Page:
At the Institut Curie, CNRS and Inserm researchers have shown that cysteamine, which is already used to treat a rare disease called cystinosis, prevents the death of neurons in Huntington’s disease. Like Alzheimer’s and Parkinson’s, Huntington’s disease, is characterized by the abnormal death of neurons.
A protein that “releases” BDNF The nuclei in these two neuronal cells appear blue. The cell on the right has been treated with cysteamine, and so neuroprotective BDNF is progressively secreted from the Golgi apparatus, which appears yellow, and spreads around the nucleus within the cytoplasm. This reorganization results in better release of neuroprotective BDNF. © S. Humbert-F. Saudou/Institut Curie
A protein that “releases” BDNF BDNF (green) and clathrin (red), a marker of BDNF-containing vesicles, are abundant in the Golgi apparatus of neurons. © S. Humbert-F. Saudou/Institut Curie
Cysteamine raises neuronal levels of BDNF protein, a trophic factor which is depleted in Huntington’s disease, and by assaying BDNF in the blood it is possible to evaluate the effect of treatment. If other studies confirm these results, cysteamine could soon be used to treat Huntington’s disease, and BDNF could serve as a biomarker of its efficacy.
Huntington’s disease is a rare (1 in 10 000 people) neurological condition whose onset occurs between the ages of 35 and 50. The most striking symptoms are involuntary abnormal movements of the limbs, head and neck. These are accompanied by mental symptoms (anxiety, irritability, depression) and intellectual deterioration leading to dementia. Death occurs 15 to 20 years after disease onset as a result of complications (pulmonary embolism, pneumonia, other infection).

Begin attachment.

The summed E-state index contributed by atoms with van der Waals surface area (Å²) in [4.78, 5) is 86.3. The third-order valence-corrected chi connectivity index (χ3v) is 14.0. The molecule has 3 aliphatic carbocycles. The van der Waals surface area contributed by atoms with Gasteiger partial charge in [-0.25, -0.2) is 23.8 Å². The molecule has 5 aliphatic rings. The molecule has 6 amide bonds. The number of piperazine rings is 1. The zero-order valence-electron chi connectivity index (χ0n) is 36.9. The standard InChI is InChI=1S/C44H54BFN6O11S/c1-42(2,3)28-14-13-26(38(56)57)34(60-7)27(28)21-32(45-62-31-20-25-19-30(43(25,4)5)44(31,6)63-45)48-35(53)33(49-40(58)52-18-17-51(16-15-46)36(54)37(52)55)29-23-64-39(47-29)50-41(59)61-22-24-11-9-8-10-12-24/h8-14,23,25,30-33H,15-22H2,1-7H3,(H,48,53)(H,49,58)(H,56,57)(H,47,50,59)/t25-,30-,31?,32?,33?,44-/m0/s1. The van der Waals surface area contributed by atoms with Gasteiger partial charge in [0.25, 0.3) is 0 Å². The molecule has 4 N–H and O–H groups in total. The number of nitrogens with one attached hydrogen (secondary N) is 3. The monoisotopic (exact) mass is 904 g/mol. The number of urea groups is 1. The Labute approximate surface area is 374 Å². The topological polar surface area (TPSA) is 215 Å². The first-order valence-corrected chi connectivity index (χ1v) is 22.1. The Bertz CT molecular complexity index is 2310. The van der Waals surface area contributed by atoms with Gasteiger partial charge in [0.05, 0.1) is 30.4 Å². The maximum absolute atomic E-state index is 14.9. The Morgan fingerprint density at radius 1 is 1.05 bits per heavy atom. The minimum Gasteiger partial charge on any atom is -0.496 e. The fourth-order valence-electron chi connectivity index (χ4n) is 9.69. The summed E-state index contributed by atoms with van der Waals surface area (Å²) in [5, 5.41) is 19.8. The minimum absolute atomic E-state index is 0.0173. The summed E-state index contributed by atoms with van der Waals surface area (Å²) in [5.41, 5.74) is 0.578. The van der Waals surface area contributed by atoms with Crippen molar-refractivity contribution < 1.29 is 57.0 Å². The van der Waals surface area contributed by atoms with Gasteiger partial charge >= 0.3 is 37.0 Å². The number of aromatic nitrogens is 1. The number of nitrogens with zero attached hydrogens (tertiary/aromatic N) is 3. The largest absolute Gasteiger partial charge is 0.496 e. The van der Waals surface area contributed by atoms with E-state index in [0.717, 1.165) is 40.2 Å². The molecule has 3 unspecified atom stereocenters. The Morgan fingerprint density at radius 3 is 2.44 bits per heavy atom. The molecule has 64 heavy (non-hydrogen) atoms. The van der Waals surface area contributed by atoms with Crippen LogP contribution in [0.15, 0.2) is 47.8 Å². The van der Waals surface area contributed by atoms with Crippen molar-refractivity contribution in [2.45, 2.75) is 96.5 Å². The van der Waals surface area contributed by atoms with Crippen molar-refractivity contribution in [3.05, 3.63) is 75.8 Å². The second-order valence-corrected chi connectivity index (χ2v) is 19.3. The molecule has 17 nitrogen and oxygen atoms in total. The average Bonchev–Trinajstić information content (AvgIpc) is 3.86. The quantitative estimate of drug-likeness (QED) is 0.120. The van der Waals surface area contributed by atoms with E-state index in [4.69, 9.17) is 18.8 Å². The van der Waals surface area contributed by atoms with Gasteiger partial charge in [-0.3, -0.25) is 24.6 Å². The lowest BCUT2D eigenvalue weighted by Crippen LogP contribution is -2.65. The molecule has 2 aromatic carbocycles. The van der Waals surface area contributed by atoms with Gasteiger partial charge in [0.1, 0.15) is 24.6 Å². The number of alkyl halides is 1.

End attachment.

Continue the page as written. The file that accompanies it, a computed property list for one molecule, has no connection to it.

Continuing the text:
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Astronomers from Bonn and Tautenburg in Thuringia (Germany) used the 100-m radio telescope at Effelsberg to observe several galaxy clusters. At the edges of these large accumulations of dark matter, stellar systems (galaxies), hot gas, and charged particles, they found magnetic fields that are exceptionally ordered over distances of many million light years. This makes them the most extended magnetic fields in the universe known so far.
The results will be published on March 22 in the journal „Astronomy & Astrophysics“.
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Researchers at the Goethe University Frankfurt, together with partners from the University of Tübingen in Germany and Queen Mary University as well as Francis Crick Institute from London (UK) have developed a novel technology to decipher the secret ubiquitin code.
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Silicon nanosheets are thin, two-dimensional layers with exceptional optoelectronic properties very similar to those of graphene. Albeit, the nanosheets are less stable. Now researchers at the Technical University of Munich (TUM) have, for the first time ever, produced a composite material combining silicon nanosheets and a polymer that is both UV-resistant and easy to process. This brings the scientists a significant step closer to industrial applications like flexible displays and photosensors.
Silicon nanosheets are thin, two-dimensional layers with exceptional optoelectronic properties very similar to those of graphene. Albeit, the nanosheets are...
Enzymes behave differently in a test tube compared with the molecular scrum of a living cell. Chemists from the University of Basel have now been able to simulate these confined natural conditions in artificial vesicles for the first time. As reported in the academic journal Small, the results are offering better insight into the development of nanoreactors and artificial organelles.
Enzymes behave differently in a test tube compared with the molecular scrum of a living cell. Chemists from the University of Basel have now been able to...
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